Map of Ajo CDP

Ajo (/ˈɑːhoʊ/ AH-hoh) is an unincorporated community in Pima County, Arizona, United States. It is the closest community to Organ Pipe Cactus National Monument. The population was 3,304 at the 2010 census. Ajo is located on State Route 85 just 43 miles (69 km) from the Mexican border.

Ajo CDP overview:
Name:Ajo CDP
LSAD Code:57
LSAD Description:CDP (suffix)
County:Pima County
Elevation:1,759 ft (536 m)
Total Area:33.33 sq mi (86.32 km²)
Land Area:33.33 sq mi (86.32 km²)
Water Area:0.00 sq mi (0.00 km²)
Total Population:3,039
Population Density:91.19/sq mi (35.21/km²)
ZIP code:85321
Area code:520
FIPS code:0400870
GNISfeature ID:0000538

Online Interactive Map

Ajo online map. Source: Basemap layers from Google Map, Open Street Map (OSM), Arcgisonline, Wmflabs. Boundary Data from Database of Global Administrative Areas.

Ajo location map. Where is Ajo CDP?

Ajo location on the U.S. Map. Where is Ajo CDP.
Ajo location on the U.S. Map.
Ajo location on the Arizona map. Where is Ajo CDP.
Location of Ajo in Arizona.


Ajo is the Spanish word for garlic (Spanish pronunciation: [ˈaxo]). The Spanish may have named the place using the familiar word in place of the similar-sounding O’odham word for paint (oʼoho). The Tohono O’odham people obtained red paint pigments from the area.

Native Americans, Spaniards, and Americans have all extracted mineral wealth from Ajo’s abundant ore deposits. In the early nineteenth century, there was a Spanish mine nicknamed “Old Bat Hole” that was abandoned due to Indian raids. Tom Childs, Sr., found the deserted mine complete with a 60-foot (18 m) shaft, mesquite ladders, and rawhide buckets in 1847. He did not stay long at that time, because he was on his way to the silver mines near Magdalena de Kino, Sonora.

Thirty-five years later, Childs and his son returned with a friend and started developing the abandoned mine.

High-grade native copper made Ajo the first copper mine in Arizona. Soon the Arizona Mining & Trading company, formed by Peter R. Brady, a friend of Childs, worked the rich surface ores, shipping loads around Cape Horn for smelting in Swansea, Wales, in the mid-1880s. The mine closed when a ship sank off the coast of Patagonia. Long supply lines and the lack of water discouraged large mining companies

With the advent of new recovery methods for low-grade ore, Ajo boomed. In 1911, Col. John Campbell Greenway, a Rough Rider and star Yale athlete, bought the New Cornelia mine from John Boddie. He became general manager of the Calumet and the Arizona mining company and expanded it on a grand scale. The Tucson, Cornelia and Gila Bend Railroad was built from Gila Bend to serve the mining industry and was in service from 1916 to 1985. In 1921, Phelps Dodge, the nation’s largest copper company, bought New Cornelia and the mine became the New Cornelia Branch of Phelps Dodge, managed by Michael Curley. For several decades more than 1,000 employees worked for Phelps Dodge in the open pit mine. In 1983 union-affiliated mine employees went on strike. The mine continued with non-union labor for a short while before stopping production in 1985.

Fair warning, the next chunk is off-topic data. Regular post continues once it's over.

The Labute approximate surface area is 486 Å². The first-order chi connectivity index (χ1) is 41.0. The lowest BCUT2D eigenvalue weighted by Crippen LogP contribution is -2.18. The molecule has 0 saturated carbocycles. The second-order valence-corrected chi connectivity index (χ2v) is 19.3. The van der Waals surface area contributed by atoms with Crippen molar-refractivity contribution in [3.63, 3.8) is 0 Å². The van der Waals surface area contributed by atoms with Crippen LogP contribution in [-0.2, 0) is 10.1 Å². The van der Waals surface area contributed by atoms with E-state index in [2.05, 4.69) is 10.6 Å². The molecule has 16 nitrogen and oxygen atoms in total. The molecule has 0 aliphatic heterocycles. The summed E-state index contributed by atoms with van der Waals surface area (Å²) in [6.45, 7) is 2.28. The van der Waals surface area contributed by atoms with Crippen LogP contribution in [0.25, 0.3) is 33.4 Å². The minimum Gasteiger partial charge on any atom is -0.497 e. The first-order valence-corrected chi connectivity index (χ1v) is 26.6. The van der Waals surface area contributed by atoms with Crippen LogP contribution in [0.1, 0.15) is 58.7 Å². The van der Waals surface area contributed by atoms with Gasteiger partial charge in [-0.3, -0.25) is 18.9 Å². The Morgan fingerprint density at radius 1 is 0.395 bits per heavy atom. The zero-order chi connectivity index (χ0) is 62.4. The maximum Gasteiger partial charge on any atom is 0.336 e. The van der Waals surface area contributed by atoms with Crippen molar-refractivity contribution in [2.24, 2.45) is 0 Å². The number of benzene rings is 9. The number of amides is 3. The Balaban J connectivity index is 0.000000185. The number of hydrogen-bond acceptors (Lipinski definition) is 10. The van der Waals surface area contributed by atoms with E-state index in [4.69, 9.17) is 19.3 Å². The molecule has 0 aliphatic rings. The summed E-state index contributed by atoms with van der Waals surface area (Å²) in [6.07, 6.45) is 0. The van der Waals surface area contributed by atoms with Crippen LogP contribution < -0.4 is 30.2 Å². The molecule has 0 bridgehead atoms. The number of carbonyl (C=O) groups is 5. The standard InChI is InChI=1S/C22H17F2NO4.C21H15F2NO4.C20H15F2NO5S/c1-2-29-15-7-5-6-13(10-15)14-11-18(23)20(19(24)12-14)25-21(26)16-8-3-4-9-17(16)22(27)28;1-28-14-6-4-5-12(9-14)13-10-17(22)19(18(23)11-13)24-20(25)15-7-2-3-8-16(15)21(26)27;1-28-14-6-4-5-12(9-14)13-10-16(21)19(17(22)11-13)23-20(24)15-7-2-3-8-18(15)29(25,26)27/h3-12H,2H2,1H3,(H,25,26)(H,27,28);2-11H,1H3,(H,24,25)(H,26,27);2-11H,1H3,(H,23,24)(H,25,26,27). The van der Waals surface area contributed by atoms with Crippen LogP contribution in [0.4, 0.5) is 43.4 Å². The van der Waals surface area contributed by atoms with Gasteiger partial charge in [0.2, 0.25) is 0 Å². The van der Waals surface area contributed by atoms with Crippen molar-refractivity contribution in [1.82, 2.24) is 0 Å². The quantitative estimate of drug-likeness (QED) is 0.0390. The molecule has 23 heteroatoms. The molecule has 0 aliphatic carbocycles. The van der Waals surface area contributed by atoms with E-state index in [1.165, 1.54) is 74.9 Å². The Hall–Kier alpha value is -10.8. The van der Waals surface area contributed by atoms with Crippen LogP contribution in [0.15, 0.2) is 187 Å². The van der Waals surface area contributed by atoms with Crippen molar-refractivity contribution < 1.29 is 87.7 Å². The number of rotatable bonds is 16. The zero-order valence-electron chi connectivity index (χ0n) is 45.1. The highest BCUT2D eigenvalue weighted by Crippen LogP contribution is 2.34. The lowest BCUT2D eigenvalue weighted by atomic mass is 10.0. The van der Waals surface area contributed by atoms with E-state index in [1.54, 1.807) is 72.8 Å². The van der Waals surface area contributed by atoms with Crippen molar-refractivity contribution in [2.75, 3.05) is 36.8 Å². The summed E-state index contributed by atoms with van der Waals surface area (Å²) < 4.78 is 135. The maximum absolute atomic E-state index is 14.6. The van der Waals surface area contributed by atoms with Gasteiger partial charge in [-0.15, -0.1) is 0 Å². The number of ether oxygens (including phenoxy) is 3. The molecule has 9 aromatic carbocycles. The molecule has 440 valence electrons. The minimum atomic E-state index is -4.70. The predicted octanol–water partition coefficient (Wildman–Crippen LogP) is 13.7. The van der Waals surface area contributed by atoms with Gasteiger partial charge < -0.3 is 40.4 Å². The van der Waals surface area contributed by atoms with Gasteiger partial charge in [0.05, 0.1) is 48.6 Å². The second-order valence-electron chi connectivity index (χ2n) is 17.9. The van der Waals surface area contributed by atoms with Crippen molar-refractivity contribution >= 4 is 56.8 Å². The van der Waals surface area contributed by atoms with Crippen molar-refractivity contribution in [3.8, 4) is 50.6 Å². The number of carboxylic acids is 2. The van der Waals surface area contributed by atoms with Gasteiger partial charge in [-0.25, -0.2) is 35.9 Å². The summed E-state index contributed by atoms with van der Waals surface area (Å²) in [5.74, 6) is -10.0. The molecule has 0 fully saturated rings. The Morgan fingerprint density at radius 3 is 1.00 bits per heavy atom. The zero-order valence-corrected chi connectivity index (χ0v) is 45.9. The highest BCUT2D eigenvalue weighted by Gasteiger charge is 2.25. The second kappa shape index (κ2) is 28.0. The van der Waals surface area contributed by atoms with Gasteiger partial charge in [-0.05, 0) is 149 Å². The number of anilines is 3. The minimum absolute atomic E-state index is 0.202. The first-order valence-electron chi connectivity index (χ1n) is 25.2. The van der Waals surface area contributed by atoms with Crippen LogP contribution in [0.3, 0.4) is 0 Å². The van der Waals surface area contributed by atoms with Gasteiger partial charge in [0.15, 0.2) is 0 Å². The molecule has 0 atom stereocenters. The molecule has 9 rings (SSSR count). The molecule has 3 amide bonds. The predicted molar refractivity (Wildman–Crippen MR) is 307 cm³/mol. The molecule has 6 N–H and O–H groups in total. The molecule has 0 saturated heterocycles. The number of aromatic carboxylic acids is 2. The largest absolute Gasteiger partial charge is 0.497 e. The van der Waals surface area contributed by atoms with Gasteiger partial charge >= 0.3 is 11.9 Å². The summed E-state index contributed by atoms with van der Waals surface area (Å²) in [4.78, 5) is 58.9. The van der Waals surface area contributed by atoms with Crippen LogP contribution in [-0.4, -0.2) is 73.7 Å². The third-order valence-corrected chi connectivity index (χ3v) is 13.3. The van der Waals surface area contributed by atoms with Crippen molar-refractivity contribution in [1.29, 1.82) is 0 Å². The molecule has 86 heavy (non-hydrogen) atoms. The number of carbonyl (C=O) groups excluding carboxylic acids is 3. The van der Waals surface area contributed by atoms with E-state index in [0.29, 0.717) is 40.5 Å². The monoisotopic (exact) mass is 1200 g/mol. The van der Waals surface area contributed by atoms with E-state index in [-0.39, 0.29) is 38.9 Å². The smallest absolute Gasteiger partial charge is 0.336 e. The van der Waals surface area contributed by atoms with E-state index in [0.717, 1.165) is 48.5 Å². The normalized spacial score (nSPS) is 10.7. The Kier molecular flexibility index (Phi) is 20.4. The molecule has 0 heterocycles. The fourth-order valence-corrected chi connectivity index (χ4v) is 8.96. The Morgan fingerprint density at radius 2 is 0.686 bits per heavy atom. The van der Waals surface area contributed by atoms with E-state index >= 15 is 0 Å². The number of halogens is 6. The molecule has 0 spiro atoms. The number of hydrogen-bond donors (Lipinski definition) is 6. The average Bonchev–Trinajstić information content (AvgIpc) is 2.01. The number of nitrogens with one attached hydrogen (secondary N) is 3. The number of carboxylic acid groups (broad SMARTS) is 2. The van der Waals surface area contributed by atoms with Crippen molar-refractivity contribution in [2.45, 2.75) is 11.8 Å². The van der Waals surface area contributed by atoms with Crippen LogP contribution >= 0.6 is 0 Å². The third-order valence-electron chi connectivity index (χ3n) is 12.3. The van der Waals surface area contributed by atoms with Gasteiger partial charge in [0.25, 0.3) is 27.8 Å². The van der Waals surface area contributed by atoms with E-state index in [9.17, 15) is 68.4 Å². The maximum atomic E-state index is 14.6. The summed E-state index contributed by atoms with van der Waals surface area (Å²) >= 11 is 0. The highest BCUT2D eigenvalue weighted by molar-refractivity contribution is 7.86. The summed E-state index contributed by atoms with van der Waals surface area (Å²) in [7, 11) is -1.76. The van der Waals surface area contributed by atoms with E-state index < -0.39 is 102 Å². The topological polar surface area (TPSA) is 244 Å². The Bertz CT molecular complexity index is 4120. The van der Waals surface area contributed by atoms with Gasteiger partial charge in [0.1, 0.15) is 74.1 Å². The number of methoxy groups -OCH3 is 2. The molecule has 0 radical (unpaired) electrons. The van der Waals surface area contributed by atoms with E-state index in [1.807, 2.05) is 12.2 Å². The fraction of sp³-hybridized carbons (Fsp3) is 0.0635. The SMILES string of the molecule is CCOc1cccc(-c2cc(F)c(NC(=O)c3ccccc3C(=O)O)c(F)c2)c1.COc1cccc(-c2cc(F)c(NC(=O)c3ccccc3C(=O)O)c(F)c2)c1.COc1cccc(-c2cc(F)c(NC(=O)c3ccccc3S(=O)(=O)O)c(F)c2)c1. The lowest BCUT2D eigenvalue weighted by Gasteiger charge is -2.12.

The town was originally segregated, with neighborhoods called Indian Village and Mexican Town for the non-white residents. Ajo is home to many retired people, Border Patrol agents, and young families.

During the construction of a new border wall in 2019–2020, many workers lived in the RV parks, hotels and rental houses.

Ajo Road Map

Road map of Ajo
Road map of Ajo

Ajo city Satellite Map

Satellite map of Ajo
Satellite map of Ajo


According to the United States Census Bureau, the census-designated place has a total area of 28.1 square miles (72.8 km), all land. The census definition of the area was created by the Census Bureau for statistical purposes and may not precisely correspond to local understanding of the area with the same name. Ajo is located in the Little Ajo Mountains.

Plants of the Sonoran Desert thrive around Ajo, including saguaros and ocotillos. The Ajo lily or desert lily, an onion-like plant, also grows in the area.

The mineral ajoite was first found at the New Cornelia Mine, Ajo. The rare mineral papagoite was also first described in the New Cornelia mine.


This area has a large amount of sunshine year round due to its stable descending air and high pressure. According to the Köppen Climate Classification system, Ajo has a hot desert climate, abbreviated BWh on climate maps. Rainfall is very low except during occasional monsoonal or frontal incursions, and is especially minimal between April and June. Since 1914 the wettest calendar year has been 1946 with 15.33 inches (389 mm) – including a record daily fall of 4.15 inches (105 mm) on 18 September – and the driest 1928 with 3.33 inches (85 mm). Temperatures are very hot from April to October and mild to warm from November to March, with extremes ranging from 17 °F (−8 °C) on 22 January 1937 during that month’s record Western cold wave, to 117 °F (47 °C) on 31 July 1995.

See also

Map of Arizona State and its subdivision: Map of other states:
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